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What experts are saying about the market’s reaction to Powell’s press conference

Scott Gamm

After hitting a record high, the stock market sold off after Federal Reserve Chair Jerome Powell’s press conference on Wednesday.

Initially, the release of the FOMC statement at 2 p.m. ET Wednesday sparked a market rally. The S&P 500 (^GSPC) hit session highs, near the intraday record high it hit earlier in the session. In the statement, the Fed said inflation was running below its 2% target — that’s a sharp change from its March statement, which said inflation was running near its 2% target. The latest inflation reading (core personal consumption expenditure price index) rose only 1.6% year-over-year. The nod to lower inflation gave investors hope that a rate cut was in the cards. Heading into Wednesday’s FOMC meeting, the market was pricing in a greater than 60% chance of a rate cut by the Fed’s December meeting.

But it was Powell’s comments in the press conference, which started at 2:30 p.m., that spooked investors. Powell seemed to throw cold water on the idea of a rate cut by calling the recent slowing of inflation “transitory.”

That sent the S&P 500 down 1% in just a matter of two hours. The index closed the session at 2,923.73.

Here’s what top Wall Street analysts are saying about the market’s reaction:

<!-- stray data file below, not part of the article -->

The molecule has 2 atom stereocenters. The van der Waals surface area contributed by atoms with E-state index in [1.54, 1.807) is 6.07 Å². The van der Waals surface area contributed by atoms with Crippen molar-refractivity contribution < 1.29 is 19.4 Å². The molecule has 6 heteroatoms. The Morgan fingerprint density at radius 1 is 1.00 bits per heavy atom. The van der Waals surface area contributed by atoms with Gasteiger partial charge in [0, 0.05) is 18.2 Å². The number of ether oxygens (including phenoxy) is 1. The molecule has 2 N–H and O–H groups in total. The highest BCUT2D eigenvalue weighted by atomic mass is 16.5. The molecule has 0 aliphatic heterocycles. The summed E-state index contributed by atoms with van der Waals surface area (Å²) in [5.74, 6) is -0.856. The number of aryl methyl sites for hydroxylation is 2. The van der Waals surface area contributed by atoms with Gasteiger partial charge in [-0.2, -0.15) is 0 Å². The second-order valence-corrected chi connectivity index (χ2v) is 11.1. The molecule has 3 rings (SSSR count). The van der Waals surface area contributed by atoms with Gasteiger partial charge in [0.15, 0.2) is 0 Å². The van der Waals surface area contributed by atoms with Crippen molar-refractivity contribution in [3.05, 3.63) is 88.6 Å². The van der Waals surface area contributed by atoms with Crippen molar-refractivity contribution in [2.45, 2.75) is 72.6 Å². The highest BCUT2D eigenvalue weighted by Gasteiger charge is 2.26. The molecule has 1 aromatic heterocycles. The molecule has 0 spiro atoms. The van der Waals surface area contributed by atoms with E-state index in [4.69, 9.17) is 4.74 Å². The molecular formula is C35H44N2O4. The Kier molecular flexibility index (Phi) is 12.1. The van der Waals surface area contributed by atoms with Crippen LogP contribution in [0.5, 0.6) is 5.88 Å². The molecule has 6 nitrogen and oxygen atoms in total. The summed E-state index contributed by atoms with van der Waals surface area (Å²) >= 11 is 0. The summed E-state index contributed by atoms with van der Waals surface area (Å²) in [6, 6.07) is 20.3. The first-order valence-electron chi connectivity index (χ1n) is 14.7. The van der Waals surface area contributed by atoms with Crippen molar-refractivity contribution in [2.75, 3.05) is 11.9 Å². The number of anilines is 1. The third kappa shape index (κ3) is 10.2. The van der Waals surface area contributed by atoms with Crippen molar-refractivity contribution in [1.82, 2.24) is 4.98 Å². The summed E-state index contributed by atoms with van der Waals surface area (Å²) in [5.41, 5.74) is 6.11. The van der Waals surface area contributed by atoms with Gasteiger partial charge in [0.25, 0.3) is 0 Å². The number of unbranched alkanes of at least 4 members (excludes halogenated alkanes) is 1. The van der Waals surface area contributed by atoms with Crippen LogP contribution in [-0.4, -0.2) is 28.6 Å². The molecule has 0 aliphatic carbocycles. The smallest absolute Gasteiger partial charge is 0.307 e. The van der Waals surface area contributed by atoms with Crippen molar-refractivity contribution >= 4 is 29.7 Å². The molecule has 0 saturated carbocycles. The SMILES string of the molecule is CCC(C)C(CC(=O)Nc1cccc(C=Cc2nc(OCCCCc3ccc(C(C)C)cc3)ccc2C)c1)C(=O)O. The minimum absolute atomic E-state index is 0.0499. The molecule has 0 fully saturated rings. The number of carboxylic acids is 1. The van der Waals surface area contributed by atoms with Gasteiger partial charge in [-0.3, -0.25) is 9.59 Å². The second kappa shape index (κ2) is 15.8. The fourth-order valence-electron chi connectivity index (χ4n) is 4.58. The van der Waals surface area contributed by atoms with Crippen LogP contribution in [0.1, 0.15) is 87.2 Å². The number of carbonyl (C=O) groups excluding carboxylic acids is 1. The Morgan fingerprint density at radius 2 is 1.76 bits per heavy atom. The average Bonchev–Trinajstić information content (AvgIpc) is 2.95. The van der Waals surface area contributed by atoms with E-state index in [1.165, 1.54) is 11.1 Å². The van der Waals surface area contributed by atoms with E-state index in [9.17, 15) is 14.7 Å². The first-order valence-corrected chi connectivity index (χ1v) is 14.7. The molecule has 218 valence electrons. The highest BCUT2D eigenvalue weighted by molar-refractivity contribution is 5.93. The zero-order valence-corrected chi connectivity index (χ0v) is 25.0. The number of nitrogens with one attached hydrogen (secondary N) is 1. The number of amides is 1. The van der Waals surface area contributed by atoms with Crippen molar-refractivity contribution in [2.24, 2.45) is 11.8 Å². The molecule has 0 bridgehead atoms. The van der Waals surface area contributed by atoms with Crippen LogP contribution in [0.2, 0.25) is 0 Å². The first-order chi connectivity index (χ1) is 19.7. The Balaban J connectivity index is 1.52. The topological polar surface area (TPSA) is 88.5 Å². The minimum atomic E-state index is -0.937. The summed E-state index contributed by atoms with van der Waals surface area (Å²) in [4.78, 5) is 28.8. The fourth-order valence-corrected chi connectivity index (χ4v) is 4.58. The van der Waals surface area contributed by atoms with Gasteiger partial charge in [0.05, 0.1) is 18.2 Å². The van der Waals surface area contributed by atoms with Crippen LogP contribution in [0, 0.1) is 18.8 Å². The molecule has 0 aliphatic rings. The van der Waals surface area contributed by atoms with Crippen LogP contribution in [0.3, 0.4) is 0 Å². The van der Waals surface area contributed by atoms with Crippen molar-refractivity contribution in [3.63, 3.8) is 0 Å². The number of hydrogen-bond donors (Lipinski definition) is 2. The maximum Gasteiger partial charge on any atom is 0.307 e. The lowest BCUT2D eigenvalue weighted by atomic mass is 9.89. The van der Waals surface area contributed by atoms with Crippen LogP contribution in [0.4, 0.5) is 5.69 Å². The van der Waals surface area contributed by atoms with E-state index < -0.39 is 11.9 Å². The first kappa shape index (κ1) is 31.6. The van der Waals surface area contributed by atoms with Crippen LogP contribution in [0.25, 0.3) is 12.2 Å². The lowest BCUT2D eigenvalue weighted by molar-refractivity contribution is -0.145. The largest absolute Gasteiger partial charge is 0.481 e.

Nick Colas, co-founder, DataTrek Research

“I think equities got a little too far out ahead of the Fed. Fed funds futures still think a rate cut this year is 50/50. But stocks may have shaded that more like 70/30 yesterday and Powell is more like 30/70 with his ‘transitory’ comment.”

Stephen Guilfoyle, former NYSE Trader and President of Sarge 986, LLC

“The market had to unpack some probability [of a rate cut] that had already appeared to be priced in. It's not wrong to remain patient on inflation if the economy is growing at 3%. Let Q2 GDP develop, if it's awful, then act. Powell is not off base on this.”

JJ Kinahan, chief market strategist, TD Ameritrade:

“The market didn’t know what to make of what Chair Powell was saying - it’s not that he said the ‘wrong’ thing. While he mentioned that he’s comfortable with the current range [of inflation], he also used the word ‘transitory’ a few times and in a few different ways. ‘Transitory’ language lessens the probability of a rate cut.”

Danielle DiMartino Booth, a former Federal Reserve advisor, author of Fed Up and CEO of Quill Intelligence:

“Markets were expecting Powell to at least drop a hint that the Fed would be open to an insurance rate cut later this year after QT ends in September, and with good reason. We’re not talking about a District Fed president here but rather Richard Clarida, Vice Chair of the Federal Reserve Board who came from PIMCO and has a great understanding of financial markets and is Powell’s chief lieutenant. It’s Clarida who has been public about the validity of an insurance rate cut, citing 1995 and 1998 as two cases in point when the Fed cut rates even without clear signs that a recession was imminent. Reporters prodded Powell to give a hint and he refused. Markets reacted in kind.”

Scott Gamm is a reporter at Yahoo Finance. Follow him on Twitter @ScottGamm.

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